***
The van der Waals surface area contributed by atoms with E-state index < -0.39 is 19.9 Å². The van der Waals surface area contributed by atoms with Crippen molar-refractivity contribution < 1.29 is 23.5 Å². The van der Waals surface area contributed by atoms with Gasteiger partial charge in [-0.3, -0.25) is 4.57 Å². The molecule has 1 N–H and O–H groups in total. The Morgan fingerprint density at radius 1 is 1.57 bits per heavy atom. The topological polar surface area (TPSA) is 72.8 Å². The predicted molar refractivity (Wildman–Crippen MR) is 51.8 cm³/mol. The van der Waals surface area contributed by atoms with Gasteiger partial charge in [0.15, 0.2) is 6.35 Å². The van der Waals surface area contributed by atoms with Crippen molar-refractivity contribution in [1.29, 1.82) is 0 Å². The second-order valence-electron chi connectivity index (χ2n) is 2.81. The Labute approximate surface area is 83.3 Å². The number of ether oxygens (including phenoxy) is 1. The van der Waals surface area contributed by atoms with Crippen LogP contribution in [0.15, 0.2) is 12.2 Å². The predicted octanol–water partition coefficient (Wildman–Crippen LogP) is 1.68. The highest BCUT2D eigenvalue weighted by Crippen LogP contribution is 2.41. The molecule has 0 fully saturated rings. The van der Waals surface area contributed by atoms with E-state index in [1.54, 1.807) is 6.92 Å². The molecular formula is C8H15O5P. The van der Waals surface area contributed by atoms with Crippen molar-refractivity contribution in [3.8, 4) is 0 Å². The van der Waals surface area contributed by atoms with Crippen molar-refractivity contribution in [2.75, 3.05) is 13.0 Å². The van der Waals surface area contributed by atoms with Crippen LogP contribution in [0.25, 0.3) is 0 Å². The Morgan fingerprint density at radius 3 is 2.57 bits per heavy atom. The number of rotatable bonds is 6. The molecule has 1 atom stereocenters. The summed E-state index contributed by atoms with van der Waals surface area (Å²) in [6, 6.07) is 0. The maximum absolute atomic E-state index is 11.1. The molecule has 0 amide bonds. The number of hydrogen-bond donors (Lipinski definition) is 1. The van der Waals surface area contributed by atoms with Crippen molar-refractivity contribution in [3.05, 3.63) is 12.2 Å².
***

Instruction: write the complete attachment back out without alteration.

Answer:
The van der Waals surface area contributed by atoms with E-state index < -0.39 is 19.9 Å². The van der Waals surface area contributed by atoms with Crippen molar-refractivity contribution < 1.29 is 23.5 Å². The van der Waals surface area contributed by atoms with Gasteiger partial charge in [-0.3, -0.25) is 4.57 Å². The molecule has 1 N–H and O–H groups in total. The Morgan fingerprint density at radius 1 is 1.57 bits per heavy atom. The topological polar surface area (TPSA) is 72.8 Å². The predicted molar refractivity (Wildman–Crippen MR) is 51.8 cm³/mol. The van der Waals surface area contributed by atoms with Gasteiger partial charge in [0.15, 0.2) is 6.35 Å². The van der Waals surface area contributed by atoms with Crippen molar-refractivity contribution in [1.29, 1.82) is 0 Å². The second-order valence-electron chi connectivity index (χ2n) is 2.81. The Labute approximate surface area is 83.3 Å². The number of ether oxygens (including phenoxy) is 1. The van der Waals surface area contributed by atoms with Crippen LogP contribution in [0.15, 0.2) is 12.2 Å². The predicted octanol–water partition coefficient (Wildman–Crippen LogP) is 1.68. The highest BCUT2D eigenvalue weighted by Crippen LogP contribution is 2.41. The molecule has 0 fully saturated rings. The van der Waals surface area contributed by atoms with E-state index in [1.54, 1.807) is 6.92 Å². The molecular formula is C8H15O5P. The van der Waals surface area contributed by atoms with Crippen molar-refractivity contribution in [3.8, 4) is 0 Å². The van der Waals surface area contributed by atoms with Crippen molar-refractivity contribution in [2.75, 3.05) is 13.0 Å². The van der Waals surface area contributed by atoms with Crippen LogP contribution in [0.25, 0.3) is 0 Å². The Morgan fingerprint density at radius 3 is 2.57 bits per heavy atom. The number of rotatable bonds is 6. The molecule has 1 atom stereocenters. The summed E-state index contributed by atoms with van der Waals surface area (Å²) in [6, 6.07) is 0. The maximum absolute atomic E-state index is 11.1. The molecule has 0 amide bonds. The number of hydrogen-bond donors (Lipinski definition) is 1. The van der Waals surface area contributed by atoms with Crippen molar-refractivity contribution in [3.05, 3.63) is 12.2 Å².